Nolan '07 Receives Virginia State Bar Pro Bono Award

Maryann Nolan, who will graduate from William & Mary Law School in May, has been named the recipient of the 2007 Oliver White Hill Law Student Pro Bono Award from the Virginia State Bar (VSB).

The VSB selects one law student recipient annually for the award, named in honor of civil rights attorney Oliver Hill. Hill, who is nearly 100 years old and lives in Richmond, Va., fought to end racial discrimination under the “separate but equal” doctrine, arguing one of the five cases decided under Brown v. Board of Education.

The VSB’s Special Committee on Access to Legal Services selected Nolan for her “passion for justice and [her] achievements in the areas of immigrant rights and international human rights,” noting that her legal contributions fall squarely within Hill’s legacy.

Last summer, Nolan worked for the Center for Human Rights & Environment in Cordoba, Argentina. Nolan said the organizations looks at environmental concerns as a human rights issue, as “everyone has a right to clean water and clean air, and access to land.” While Nolan was in Argentina, she assisted with a case in which Argentina was suing Uruguay in The Hague to prevent European companies from building pulp mills along the River Uruguay. “The way the river flows, the pollution from these mills was really going to affect the indigenous people [of Gualeguaychú],” said Nolan. “They were basically going to destroy this community.”

In addition to her work with the Center for Human Rights & Environment, Nolan has shown dedication to community service through numerous volunteer activities while attending law school. She works with the Capital Area Immigrants’ Rights (CAIR) Coalition, going to detention centers where people are awaiting deportation and helping them check their refugee statuses. Nolan is a co-chair of the Public Service Fund, which raises money to support law students’ efforts to do public service work, vice president of the Students for Innocence Project, and an America Reads volunteer at Matthew Whaley Elementary School. In addition, Nolan serves as an Honor Council justice and a Dean’s Associate and is a member of the American Constitution Society and the International Law Society.

While some may find Nolan’s time commitment to public service overwhelming, she said getting involved in the community has made her law school experience more enjoyable. “The way I see it, you’re only in [law school] for three years, so you should really make the most of your time here,” she said. “I wanted to feel really invested and get as much out of this experience as I could.”

Before attending law school, Nolan also spent two and a half years in Ecuador as a Peace Corp volunteer and worked for a youth and family service program, educating people about HIV and AIDS. “My background had always been in government and public interest work,” said Nolan, who decided to attend law school with the goal of pursuing a career in international development work. “I came to William & Mary with a very distinct purpose, and I knew there was a focus on community service at the school,” she said, noting the Law School’s “citizen lawyer” philosophy of legal education. “The school is very supportive of public interest law, and it’s just such a blessing to be here.”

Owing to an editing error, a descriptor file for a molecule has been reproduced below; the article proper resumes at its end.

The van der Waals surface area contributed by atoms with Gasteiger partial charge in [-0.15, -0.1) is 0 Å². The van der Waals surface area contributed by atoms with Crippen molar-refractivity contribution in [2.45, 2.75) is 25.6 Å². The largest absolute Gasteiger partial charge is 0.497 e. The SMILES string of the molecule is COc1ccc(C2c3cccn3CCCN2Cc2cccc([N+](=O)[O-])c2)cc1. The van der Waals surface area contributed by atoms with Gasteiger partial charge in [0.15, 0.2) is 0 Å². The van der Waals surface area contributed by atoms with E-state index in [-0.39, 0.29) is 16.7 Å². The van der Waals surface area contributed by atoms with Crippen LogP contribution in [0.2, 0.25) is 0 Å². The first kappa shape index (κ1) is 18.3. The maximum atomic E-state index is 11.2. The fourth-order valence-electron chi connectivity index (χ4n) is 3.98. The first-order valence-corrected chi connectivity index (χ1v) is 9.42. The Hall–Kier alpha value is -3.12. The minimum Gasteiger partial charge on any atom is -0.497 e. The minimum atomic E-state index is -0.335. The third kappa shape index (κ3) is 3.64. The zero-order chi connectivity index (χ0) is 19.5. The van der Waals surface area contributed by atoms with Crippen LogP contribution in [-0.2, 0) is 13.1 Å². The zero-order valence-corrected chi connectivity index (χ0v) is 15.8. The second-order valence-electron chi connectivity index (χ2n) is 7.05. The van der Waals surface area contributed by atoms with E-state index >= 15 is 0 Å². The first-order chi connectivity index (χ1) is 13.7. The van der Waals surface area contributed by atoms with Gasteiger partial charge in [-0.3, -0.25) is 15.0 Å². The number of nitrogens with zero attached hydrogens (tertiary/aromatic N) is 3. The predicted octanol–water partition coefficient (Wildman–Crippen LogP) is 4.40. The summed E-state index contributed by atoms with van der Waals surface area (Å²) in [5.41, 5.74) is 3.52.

When Nolan learned that she was going to receive the Oliver Hill Pro Bono Award, she said she was “very, very surprised and really touched. I think it was so amazing to me that [ Associate Dean Robert Kaplan] nominated me because this whole school is very community service oriented,” she said.

Law School Dean Taylor Reveley said it means a lot to the entire law school community to have a William & Mary student selected to receive the award. “This is a very distinguished award that represents a compelling commitment to service,” he said, noting that Nolan embodies a true dedication to public service. “We are all extremely proud of her accomplishments.”

Nolan will be presented with the award on May 17 in Richmond, Va., just days before she graduates from law school. Post-graduation, Nolan will begin a 10-week fellowship with the International Bridges to Justice program.

While Nolan admits that pursuing a career in public interest law fields such as international development can be challenging, to those who are truly passionate about the work, “I would say to do it, and just realize you’re going to be pushing a rock uphill sometimes,” said Nolan. “It gets difficult and discouraging sometimes, but…you’re going to be so fulfilled and so happy.”